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01-17-07, 08:39 AM #1
Israeli drug kingpin pleads guilty in Florida
By Jim Loney
Tue Jan 16, 8:27 PM ET
An Israeli drug kingpin whose cartel may have smuggled millions of ecstasy pills into the United States pleaded guilty on Tuesday and was sentenced to 12 years in prison, which he plans to serve in an Israeli jail.
Zeev Rosenstein, known as "The Fat Man," was extradited by Israel to the United States in March 2006 to face charges that he headed a sophisticated drug-trafficking network spanning four continents.
Rosenstein pleaded guilty in U.S. District Court to two charges, conspiracy to import and conspiracy to distribute ecstasy, an illegal party drug often used in nightclubs. U.S. District Judge William Dimitrouleas immediately sentenced him to 12 years in prison.
"He is by far the largest criminal figure ever extradited to the United States from Israel," U.S. Attorney Alex Acosta said at a news conference. "Today he admitted to the charges."
"His organization, over time, has been responsible for hundreds of thousands, perhaps millions of ecstasy pills being brought to the United States."
U.S. authorities seized 700,000 pills in a single shipment in July 2001.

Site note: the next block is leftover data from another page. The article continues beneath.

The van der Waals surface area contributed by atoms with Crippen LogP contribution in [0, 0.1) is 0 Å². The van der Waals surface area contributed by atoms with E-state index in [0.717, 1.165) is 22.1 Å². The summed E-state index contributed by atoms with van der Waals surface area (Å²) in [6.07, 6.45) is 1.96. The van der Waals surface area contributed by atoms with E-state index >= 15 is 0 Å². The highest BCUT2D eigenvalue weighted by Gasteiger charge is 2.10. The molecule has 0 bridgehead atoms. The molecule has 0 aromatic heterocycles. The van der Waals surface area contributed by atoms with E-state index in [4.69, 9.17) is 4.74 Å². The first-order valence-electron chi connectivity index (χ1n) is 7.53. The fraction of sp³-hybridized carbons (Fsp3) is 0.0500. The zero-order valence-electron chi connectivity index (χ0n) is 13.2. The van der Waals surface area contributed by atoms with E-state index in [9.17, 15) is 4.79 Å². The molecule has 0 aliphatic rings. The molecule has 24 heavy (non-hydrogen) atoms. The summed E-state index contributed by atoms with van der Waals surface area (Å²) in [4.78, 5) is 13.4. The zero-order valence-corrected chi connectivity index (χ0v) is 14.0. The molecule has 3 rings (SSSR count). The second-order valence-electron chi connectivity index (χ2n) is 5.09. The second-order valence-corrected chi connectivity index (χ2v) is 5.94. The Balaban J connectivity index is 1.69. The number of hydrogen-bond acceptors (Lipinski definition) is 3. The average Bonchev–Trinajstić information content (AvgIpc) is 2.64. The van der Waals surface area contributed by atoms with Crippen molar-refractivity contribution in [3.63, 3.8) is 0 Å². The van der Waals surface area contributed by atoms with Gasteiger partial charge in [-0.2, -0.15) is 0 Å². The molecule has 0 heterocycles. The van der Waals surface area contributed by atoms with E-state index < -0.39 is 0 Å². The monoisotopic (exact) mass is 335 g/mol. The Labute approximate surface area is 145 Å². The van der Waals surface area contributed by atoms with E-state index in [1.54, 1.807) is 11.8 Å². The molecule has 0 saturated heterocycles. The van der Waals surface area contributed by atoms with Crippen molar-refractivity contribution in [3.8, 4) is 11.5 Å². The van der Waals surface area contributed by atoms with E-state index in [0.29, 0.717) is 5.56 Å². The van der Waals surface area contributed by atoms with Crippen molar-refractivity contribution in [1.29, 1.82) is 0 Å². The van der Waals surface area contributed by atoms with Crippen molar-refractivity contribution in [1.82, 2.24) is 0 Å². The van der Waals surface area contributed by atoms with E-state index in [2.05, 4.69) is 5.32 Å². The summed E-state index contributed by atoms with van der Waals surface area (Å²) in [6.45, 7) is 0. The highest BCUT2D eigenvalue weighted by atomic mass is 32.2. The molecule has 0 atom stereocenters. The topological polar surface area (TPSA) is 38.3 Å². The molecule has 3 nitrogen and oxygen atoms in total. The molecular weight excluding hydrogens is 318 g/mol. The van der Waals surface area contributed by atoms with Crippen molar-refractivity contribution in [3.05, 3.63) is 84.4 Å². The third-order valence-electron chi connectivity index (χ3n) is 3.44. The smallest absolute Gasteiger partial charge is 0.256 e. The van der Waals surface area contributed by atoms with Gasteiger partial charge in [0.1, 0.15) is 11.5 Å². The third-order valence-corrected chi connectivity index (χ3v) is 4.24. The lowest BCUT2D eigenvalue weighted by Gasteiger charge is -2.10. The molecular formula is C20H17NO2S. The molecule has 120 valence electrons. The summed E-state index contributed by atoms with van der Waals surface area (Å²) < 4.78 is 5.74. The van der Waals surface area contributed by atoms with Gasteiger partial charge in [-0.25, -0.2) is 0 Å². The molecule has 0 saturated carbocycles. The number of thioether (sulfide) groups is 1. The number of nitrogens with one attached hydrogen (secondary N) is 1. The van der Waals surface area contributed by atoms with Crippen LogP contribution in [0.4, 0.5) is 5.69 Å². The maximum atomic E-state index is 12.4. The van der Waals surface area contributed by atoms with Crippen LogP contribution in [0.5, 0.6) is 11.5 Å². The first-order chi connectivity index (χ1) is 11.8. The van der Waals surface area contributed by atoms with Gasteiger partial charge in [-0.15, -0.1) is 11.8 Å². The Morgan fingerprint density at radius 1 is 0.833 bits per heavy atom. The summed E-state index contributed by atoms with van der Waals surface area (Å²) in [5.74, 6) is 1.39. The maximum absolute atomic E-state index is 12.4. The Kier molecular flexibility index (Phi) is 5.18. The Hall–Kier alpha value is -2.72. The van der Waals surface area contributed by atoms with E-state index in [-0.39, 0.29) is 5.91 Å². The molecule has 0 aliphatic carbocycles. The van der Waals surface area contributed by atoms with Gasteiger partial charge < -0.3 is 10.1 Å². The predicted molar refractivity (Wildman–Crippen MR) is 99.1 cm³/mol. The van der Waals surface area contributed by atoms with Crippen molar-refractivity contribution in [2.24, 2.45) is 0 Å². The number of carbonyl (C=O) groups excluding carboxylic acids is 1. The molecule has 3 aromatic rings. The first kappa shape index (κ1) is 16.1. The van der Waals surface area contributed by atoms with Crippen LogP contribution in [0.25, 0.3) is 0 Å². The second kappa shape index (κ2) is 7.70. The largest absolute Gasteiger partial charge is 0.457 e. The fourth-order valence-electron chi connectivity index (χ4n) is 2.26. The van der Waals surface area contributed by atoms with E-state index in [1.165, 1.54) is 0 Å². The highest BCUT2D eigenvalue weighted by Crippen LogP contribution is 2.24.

Rosenstein was arrested by Israeli authorities in November 2004 and was sent to Florida after Israel's Supreme Court rejected his appeal to block extradition in November 2005.
Under the terms of the extradition agreement, Rosenstein can serve his sentence in Israel, but no such request had been made yet, Acosta said.
"The extradition agreement allows him to apply to serve within the Israeli penal system," he said. "To the extent the Israeli penal system has rules different from that of the United States, he would be serving under the Israeli rules."
Acosta did not directly answer questions as to whether that would effectively allow Rosenstein to be paroled before serving the full 12 years.
"Under U.S. law he has been sentenced to 12 years. Whether that is recognized fully by the courts of Israel is not a matter the U.S. can address," he said.
Rosenstein's lawyer, Howard Srebnick, said his client intends to apply to serve the sentence in Israel and would be eligible for parole after serving 62 percent of the sentence, with credit for the time he has already served.
"We calculate he will be eligible for parole in five years and four months," Srebnick said.
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